As they walked through the door, it was as if I was looking into a three-way mirror. In them, I saw the reflection of my face, my features and my soul. I was fourteen and meeting my brother and sister for the first time.
My sister was full of life, love and compassion. She had my eyes, my hair, my body, my taste in fashion, and my zest for life. But, my brother had my spirit…my soul.
Sitting next to him, I couldn’t help but to admire his beauty. He was the most gorgeous man I had ever seen. His complexion was dark, his eyes were piercingly black and intense, and his demeanor was enchanting, yet mysterious. His hair and dress were the image of perfection. And, he smoked each cigarette with the poise of a movie star and with the seeming intention that each one would provide his salvation.
Though enamored by his silent charm and flawless appearance, I soon recognized what the mysterious façade was meant to mask. It was sorrow, anxiety and anger caused by our father’s rejection of him. Despite having known him for only a few minutes, I was able to see and feel his inner turmoil, because I, too, had the same emotions of betrayal and abandonment toward our father.
Both of us refused to make eye contact with him or even gaze in his direction. We were uncomfortable sitting in the same room or breathing the same air as him. Our ears burned and our stomach churned with each bizarre and self-gratifying word our father muttered in his exotic French-Belgian accent. His sheer presence that day only served to remind us of his unapologetic absence throughout our entire lives.
Three years later, my brother tragically died at the young age of 27. His death robbed me of a soul mate and my sister of her best friend. I was shattered and mourned his loss for some time, but, somehow, I knew he was finally free. While he died hating our father, his death ended that hate and relieved his wounded spirit. No longer would he have to look into the mirror and see the reflection of a man, who didn’t love him the way he yearned to be loved, who was never proud of him and who abandoned him as a baby. He no longer had to wonder if today would be the day that his father would call and say, “I’m so sorry. Please forgive me. I want to be in your life.” Our father could never again break his heart.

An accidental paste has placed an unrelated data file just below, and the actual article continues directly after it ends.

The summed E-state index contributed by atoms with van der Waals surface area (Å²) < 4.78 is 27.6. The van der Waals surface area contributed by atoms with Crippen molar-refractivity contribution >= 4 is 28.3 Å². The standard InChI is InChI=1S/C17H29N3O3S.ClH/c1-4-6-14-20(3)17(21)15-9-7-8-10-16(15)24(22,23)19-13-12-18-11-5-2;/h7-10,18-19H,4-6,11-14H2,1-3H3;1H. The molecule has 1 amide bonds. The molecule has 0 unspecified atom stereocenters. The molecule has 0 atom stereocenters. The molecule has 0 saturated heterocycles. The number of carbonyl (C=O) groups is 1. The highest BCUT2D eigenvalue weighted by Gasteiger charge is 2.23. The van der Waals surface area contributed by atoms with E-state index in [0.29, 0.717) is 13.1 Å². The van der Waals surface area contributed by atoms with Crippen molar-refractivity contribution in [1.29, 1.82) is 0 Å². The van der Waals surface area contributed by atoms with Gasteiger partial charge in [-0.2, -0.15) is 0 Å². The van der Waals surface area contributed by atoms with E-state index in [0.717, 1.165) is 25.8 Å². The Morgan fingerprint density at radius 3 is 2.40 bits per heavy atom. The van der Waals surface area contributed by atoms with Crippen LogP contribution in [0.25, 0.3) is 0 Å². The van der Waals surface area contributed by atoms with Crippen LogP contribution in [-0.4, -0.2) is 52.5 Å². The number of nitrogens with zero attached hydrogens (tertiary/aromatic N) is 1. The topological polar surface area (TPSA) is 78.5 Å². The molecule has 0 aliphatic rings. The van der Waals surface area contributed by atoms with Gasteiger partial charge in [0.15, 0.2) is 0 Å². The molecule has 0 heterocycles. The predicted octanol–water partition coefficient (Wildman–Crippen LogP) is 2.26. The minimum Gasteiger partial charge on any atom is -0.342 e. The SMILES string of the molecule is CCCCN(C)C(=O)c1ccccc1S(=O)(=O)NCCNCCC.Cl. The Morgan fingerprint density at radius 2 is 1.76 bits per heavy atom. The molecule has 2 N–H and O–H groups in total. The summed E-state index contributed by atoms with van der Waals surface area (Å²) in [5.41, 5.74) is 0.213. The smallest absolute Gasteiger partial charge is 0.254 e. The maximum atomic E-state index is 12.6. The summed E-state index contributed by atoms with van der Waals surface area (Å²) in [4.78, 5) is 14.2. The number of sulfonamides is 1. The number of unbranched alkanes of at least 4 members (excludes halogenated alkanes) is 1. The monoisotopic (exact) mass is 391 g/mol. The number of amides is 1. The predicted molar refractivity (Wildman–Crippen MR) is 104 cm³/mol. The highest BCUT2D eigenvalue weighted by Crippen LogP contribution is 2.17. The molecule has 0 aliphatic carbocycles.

It was the late 1970s in New York City, and my mother was young, beautiful, in love and eager to be inspired. My father, Andre Martheleur was from Chareloi, Belgium, a country, of which he believed he should one day be king. He was an extremely talented hair stylist and the owner of the biggest and most successful hair salon in New York at the time called CinAndre’s. More important to my mother, however, was that he was incredibly charismatic, passionate, cultured, inspirational and mesmerizing.